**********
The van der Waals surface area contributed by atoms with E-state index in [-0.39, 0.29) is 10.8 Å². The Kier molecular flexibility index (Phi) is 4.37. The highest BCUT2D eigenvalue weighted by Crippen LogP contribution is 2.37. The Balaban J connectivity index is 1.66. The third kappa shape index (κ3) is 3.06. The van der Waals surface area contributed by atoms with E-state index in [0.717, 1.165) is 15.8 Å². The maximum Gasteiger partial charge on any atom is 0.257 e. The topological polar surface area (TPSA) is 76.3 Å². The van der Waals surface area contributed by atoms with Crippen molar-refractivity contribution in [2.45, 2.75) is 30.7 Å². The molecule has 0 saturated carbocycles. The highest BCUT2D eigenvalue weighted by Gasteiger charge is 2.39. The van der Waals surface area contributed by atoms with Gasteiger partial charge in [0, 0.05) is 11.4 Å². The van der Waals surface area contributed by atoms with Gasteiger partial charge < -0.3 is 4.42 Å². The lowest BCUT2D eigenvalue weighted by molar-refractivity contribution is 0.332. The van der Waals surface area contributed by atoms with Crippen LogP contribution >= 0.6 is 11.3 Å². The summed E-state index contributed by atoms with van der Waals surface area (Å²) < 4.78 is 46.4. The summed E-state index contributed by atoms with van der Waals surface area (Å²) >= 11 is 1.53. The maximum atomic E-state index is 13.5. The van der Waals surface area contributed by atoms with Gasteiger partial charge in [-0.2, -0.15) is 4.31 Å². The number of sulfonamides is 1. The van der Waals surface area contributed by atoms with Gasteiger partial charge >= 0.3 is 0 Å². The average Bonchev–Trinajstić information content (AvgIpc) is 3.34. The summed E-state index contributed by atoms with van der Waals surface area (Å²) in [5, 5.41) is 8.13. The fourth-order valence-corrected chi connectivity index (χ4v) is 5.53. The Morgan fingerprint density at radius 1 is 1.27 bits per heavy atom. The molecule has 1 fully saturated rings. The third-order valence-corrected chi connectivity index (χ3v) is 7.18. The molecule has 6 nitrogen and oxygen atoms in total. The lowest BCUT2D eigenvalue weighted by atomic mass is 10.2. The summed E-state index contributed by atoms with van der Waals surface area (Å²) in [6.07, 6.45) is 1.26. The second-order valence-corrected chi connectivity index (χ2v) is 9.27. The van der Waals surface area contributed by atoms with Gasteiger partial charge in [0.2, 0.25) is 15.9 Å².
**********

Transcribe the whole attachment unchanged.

The van der Waals surface area contributed by atoms with E-state index in [-0.39, 0.29) is 10.8 Å². The Kier molecular flexibility index (Phi) is 4.37. The highest BCUT2D eigenvalue weighted by Crippen LogP contribution is 2.37. The Balaban J connectivity index is 1.66. The third kappa shape index (κ3) is 3.06. The van der Waals surface area contributed by atoms with E-state index in [0.717, 1.165) is 15.8 Å². The maximum Gasteiger partial charge on any atom is 0.257 e. The topological polar surface area (TPSA) is 76.3 Å². The van der Waals surface area contributed by atoms with Crippen molar-refractivity contribution in [2.45, 2.75) is 30.7 Å². The molecule has 0 saturated carbocycles. The highest BCUT2D eigenvalue weighted by Gasteiger charge is 2.39. The van der Waals surface area contributed by atoms with Gasteiger partial charge in [0, 0.05) is 11.4 Å². The van der Waals surface area contributed by atoms with Gasteiger partial charge < -0.3 is 4.42 Å². The lowest BCUT2D eigenvalue weighted by molar-refractivity contribution is 0.332. The van der Waals surface area contributed by atoms with Crippen LogP contribution >= 0.6 is 11.3 Å². The summed E-state index contributed by atoms with van der Waals surface area (Å²) < 4.78 is 46.4. The summed E-state index contributed by atoms with van der Waals surface area (Å²) >= 11 is 1.53. The maximum atomic E-state index is 13.5. The van der Waals surface area contributed by atoms with Gasteiger partial charge in [-0.2, -0.15) is 4.31 Å². The number of sulfonamides is 1. The van der Waals surface area contributed by atoms with Gasteiger partial charge >= 0.3 is 0 Å². The average Bonchev–Trinajstić information content (AvgIpc) is 3.34. The summed E-state index contributed by atoms with van der Waals surface area (Å²) in [5, 5.41) is 8.13. The fourth-order valence-corrected chi connectivity index (χ4v) is 5.53. The Morgan fingerprint density at radius 1 is 1.27 bits per heavy atom. The molecule has 1 fully saturated rings. The third-order valence-corrected chi connectivity index (χ3v) is 7.18. The molecule has 6 nitrogen and oxygen atoms in total. The lowest BCUT2D eigenvalue weighted by atomic mass is 10.2. The summed E-state index contributed by atoms with van der Waals surface area (Å²) in [6.07, 6.45) is 1.26. The second-order valence-corrected chi connectivity index (χ2v) is 9.27. The van der Waals surface area contributed by atoms with Gasteiger partial charge in [0.2, 0.25) is 15.9 Å².